Out through the In Door by Alan
Walking in as if the sky never ended, the young man acknowledged to himself that the functionality of time might be lifted if everyone in the room carried with him or her a kind of nod of silent consent. Then the sky and gravity and purpose, the physiognomy of existence even, might shift. And like a great and mighty tectonic plate, a life would overlap with another’s. A wave would lick a pier. Two wings would collapse the light over the earth for, let’s say, prey. Day would turn into night, literally, and the darkness would be lit with the fire of life without borders, history, limitation, or rhyme.
This was the end of summer, of course, and his friends were not there yet. It was in these moments of waiting for something or someone when his mind would race with what might be called absurd or tinged with neon or dandy or whatever his parents would murmur when he was younger in that other language. No good guys or bad guys. Just life. Stepping back outside the door now, he imagined the entire edifice extending an arm around the ghost of him and everybody else in that world of right now and snapping a quick, innocuous selfie before slipping inside to smoke and mirrors.
Burn Against, Speak After by Bill
You know my name. But please, don’t speak it out loud.
And of course, no pictures. Nice enough place here. Quiet, and unlikely. The people seem fine, if hushed and dark, so you have to follow lines of pale light above your head to find the way outside again, but maybe that’ll keep the Wing Grave away.
Our expectations tend toward an irrational awareness, a failed perception of the nature of the people near to us, and the nearer they are the poorer our expectations become as we expect them know us better. Take the manager here, in love with the bartender. I order another bourbon and leave a five on the counter with my current number written on it.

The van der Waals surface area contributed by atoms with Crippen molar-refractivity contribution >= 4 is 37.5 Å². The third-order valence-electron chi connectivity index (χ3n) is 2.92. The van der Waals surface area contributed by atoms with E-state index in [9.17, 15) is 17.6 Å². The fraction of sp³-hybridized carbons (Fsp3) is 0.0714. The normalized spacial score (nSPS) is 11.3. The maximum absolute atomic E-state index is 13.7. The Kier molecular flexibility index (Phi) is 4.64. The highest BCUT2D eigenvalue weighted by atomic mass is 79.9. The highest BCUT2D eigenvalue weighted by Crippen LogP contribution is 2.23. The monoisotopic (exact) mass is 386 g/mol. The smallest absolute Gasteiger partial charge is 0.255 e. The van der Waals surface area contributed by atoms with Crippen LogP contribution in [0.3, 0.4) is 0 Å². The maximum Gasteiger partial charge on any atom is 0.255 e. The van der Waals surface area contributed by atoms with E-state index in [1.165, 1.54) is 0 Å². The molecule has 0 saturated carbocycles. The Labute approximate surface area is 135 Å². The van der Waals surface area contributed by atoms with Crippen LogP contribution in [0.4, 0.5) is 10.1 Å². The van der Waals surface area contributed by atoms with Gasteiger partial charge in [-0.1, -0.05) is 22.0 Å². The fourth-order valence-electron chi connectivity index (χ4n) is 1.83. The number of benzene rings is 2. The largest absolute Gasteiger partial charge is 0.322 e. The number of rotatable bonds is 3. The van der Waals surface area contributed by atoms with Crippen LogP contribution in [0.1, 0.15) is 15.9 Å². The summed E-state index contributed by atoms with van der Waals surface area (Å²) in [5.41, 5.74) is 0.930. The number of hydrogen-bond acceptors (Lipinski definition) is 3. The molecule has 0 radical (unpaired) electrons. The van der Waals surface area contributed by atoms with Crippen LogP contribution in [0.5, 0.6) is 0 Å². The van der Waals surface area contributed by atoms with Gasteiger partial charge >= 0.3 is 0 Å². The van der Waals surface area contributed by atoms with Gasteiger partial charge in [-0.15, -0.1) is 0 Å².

Desire is the enemy of precision. Madness the only bridge between the two.
I let it ring when the bartender calls and go back toward the cabin. Alone all I can do is stare at the moon and hope I don’t pass out drinking too much champagne in the hot tub. Together we could dance in the firelights, listening as the roof buckles and the flames burst through and the low echoing chirp rumbles in the woods as morning comes bringing the Wing Grave.
Dry Creek by Johanna
It was dim and uncertain and he took her hand anyway relieved when she didn’t pull away though his palm began to moisten and stick uncomfortably but she held fast until he gave her a little squeeze and released, that one touch being enough to satisfy him for a time, to assure him that she was still there because although she sat beside him day in and day out, he couldn’t really see her if seeing is truly understanding as she remained an enigma to him and with his other hand he lifted the mug to his mouth and looked up at the mirror behind her where he could see the back of her head blocking out all of his reflection but his eyes and the rim of the mug and he saw for a second that she wasn’t actually there at all, she had been replaced by a more obscure form so he dropped his glass and stood to leave, but she cried out, “Where are you going?” and he said, “I thought it was real, but it’s not real. It’s all dried up. There’s nothing left of us. We’re crackling dirt searching for rain,” surprised that he spoke in metaphors because it wasn’t really like him but it was the first thing he thought of when it came time to explain his sudden departure: the arroyo he used to explore in as a child and the day the rains came and he ran for his life from the flash floods and how the next day there was nothing again, only dark clay – she seemed to understand this though she was from some other world where creeks never dried up, and she nodded her head in agreement, so he left, he left her sitting there alone, the back of her head nodding.
Wash by Lyle
The smoke won’t wash off, he said to me. But I knew it already. My clothes, my skin, even my eyes were a washed out gray. Sometimes I would stand in the room, very still, and people would file right by me as if I wasn’t there. My nostrils, clogged with skin-like layers, smelled only the smoke but I wouldn’t have changed any of that. I sleep in a smokey room at the Dry Creek Cafe. I drink beer in the smokey room there. I am part of the smoke now, ethereal and thick. I know, I said to him, but he was gone already.